UVA’s special-teams units, once again, proved to be the weak link to Tony Elliott’s effort at complementary football.
In Week 2, the punt unit gave up a touchdown to JMU on a blocked punt, which proved crucial in the 36-35 loss to the Dukes, giving them seven points in what turned out to be a one-point loss.
The final score in the Week 3 loss was Maryland 42, Virginia 14, so at first glance, it might seem like a stretch to suggest that the kickoff-return TD in the first quarter was all that important.
Except that, the 98-yard return TD came on the kickoff following the 19-yard TD pass from Anthony Colandrea to Kobe Pace that put the ‘Hoos up 14-0.
The defense, to that point, had stopped Maryland on two possessions, the offense was rolling with scores on its first two drives, then, boom, Maryland is back in the game.
The Terps wouldn’t score on offense until there was 1:23 to go in the first half, and it was still a one-score game into the fourth quarter, so the final score is deceptive in appearing to be a blowout.
Special teams has been an issue for Elliott since he took over – with basic things like having the wrong unit in on punt returns, missed assignments on punt and kick coverage, issues with protection on the punting unit, guys not being on the field leading to timeouts needing to be burned being a recurring problem.
Special-teams coordinator Keith Gaither may very well be an all-around nice guy, but his units didn’t get the job done in 2022, and they’re not getting the job done through the first three games of 2023.
“We got to take more pride in special teams, right,” Elliott told reporters after the loss in College Park on Friday night.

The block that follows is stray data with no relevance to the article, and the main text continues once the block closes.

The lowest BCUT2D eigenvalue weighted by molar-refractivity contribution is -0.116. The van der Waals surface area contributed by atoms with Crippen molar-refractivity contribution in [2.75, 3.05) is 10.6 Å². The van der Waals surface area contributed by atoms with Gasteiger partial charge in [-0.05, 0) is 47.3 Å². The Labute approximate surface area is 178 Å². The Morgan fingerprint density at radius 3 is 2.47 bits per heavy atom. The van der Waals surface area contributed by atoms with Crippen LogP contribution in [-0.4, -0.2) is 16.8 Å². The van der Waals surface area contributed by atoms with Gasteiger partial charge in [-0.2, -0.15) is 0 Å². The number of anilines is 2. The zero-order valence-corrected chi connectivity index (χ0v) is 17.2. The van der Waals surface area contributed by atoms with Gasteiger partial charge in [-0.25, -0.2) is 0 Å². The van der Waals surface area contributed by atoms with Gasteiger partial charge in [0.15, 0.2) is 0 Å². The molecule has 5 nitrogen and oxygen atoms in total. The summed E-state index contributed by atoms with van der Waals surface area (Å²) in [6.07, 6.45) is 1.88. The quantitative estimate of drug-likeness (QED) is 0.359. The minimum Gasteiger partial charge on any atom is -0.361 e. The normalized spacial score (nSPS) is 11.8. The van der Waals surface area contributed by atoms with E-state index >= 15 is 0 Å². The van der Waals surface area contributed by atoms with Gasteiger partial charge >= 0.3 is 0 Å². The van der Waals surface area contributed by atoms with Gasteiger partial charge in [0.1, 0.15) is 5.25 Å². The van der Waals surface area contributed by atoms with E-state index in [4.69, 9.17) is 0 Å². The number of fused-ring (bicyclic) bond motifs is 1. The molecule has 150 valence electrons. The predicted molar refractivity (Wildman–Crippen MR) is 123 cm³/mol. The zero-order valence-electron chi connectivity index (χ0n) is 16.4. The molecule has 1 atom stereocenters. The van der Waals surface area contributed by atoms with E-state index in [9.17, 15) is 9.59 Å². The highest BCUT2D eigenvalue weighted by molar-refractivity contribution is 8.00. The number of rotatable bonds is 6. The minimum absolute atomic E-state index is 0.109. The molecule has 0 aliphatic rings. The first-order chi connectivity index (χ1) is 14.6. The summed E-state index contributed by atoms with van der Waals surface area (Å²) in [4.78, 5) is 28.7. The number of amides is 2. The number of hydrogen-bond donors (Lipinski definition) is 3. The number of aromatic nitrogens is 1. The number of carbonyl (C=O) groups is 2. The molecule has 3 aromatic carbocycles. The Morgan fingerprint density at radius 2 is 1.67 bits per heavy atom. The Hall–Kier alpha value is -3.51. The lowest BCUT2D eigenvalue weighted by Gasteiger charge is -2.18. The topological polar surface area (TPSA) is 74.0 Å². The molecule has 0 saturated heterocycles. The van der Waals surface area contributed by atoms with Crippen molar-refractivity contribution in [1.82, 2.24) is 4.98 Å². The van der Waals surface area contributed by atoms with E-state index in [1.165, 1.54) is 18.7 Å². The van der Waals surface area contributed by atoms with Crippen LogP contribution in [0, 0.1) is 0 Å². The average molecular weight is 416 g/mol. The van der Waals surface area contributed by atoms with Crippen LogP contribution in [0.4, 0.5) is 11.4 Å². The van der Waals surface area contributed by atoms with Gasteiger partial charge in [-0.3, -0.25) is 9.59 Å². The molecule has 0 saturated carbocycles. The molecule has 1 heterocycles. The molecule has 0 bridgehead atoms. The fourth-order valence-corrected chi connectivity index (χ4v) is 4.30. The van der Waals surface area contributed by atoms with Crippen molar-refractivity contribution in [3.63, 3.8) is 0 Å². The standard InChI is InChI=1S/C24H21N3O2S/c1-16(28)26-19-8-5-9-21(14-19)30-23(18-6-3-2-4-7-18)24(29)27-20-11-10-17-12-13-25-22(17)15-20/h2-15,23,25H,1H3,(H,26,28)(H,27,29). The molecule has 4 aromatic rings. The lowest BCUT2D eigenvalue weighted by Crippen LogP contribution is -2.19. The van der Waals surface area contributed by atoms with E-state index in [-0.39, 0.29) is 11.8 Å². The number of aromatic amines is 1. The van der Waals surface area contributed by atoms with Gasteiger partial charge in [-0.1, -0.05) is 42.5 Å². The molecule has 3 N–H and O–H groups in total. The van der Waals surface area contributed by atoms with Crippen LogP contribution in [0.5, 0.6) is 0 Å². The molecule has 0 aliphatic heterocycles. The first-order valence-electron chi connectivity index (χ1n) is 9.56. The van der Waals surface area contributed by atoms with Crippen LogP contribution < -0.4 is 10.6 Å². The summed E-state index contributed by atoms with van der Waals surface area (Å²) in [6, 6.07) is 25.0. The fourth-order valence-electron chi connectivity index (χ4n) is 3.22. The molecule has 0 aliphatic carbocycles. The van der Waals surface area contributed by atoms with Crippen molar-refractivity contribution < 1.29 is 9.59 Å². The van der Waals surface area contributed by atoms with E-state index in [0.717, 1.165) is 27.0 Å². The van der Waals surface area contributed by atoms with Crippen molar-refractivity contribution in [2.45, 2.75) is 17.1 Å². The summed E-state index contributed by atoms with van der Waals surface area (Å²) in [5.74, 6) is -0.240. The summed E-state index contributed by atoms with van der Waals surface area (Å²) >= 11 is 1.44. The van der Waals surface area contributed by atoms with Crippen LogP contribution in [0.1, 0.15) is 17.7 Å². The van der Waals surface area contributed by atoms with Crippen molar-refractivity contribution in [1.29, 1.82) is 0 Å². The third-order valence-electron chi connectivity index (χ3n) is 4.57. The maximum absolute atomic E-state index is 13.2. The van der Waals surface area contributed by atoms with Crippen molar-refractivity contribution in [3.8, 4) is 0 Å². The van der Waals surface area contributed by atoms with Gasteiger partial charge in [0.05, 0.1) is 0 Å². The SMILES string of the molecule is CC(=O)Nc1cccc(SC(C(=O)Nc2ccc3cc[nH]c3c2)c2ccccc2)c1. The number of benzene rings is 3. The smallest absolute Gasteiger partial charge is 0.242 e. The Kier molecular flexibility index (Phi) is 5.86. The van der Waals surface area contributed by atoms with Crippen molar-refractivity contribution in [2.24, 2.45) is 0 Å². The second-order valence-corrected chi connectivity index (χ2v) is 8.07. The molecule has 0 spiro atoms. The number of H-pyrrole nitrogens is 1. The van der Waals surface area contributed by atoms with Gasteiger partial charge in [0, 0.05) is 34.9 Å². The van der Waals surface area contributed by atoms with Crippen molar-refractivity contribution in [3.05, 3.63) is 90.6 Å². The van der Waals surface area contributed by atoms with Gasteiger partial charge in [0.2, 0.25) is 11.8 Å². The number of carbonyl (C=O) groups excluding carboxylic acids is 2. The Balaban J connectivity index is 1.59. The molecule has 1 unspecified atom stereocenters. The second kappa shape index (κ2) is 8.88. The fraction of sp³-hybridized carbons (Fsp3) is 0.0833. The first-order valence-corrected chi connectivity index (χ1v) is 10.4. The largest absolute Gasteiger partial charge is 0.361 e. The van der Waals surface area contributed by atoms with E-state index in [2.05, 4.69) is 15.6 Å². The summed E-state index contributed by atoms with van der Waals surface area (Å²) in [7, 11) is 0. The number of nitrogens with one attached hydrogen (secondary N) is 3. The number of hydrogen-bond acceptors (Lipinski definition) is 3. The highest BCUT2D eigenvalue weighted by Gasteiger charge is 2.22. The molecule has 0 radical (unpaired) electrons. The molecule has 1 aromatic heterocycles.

At least Elliott seems to be acknowledging the issue, which he didn’t seem to be interested in doing last year.
He definitely had a good handle on the errors that led to the kick-return TD.
“It was a situation where, you know, the ball was not placed where we wanted it to be placed in particular, and our contain guy was a little bit too wide and created a very large crease. And then they were able to get up on our on our safety fitter with a lot of space, and they got a blocker, and then it’s a foot race. So, we’ll get that, we’ll get that corrected. We gotta, we gotta improve our placement of our kicks, the depths of our kicks, and then our guys have to be able to adjust when the ball may not be in the exact spot and just, you know, overall on special teams, we got to do it, we got to do a better job,” Elliott said.
Looking for some data on how the UVA special-teams units rank nationally, Pro Football Focus had the ‘Hoos ranked 69th nationally (among the 133 FBS teams) on special teams, and the ESPN Football Power Index has the units at 79th in its rendering, both bottom half, but not as bad as I would have expected.
PFF had Virginia’s special teams at 115 last year; the ESPN FPI had the unit at 127.
So, yeah, improvement.
Elliott made it clear after the Maryland game that he will need to see more.
“I gotta go, go back and evaluate everything and know what we’re coaching, you know, the guys that we, that we’re, that we’re playing, and figure out who the best players are that give us the best opportunity to, to be more consistent on special teams, because it’s two weeks in a row where we’ve given up points, and we, you know, you can’t spot a team, you know, seven points on, on special teams, especially not the competition that we have to go against. So, it’s on me, I’ll get it fixed, and, but I gotta evaluate it all, and we got to get better,” Elliott said.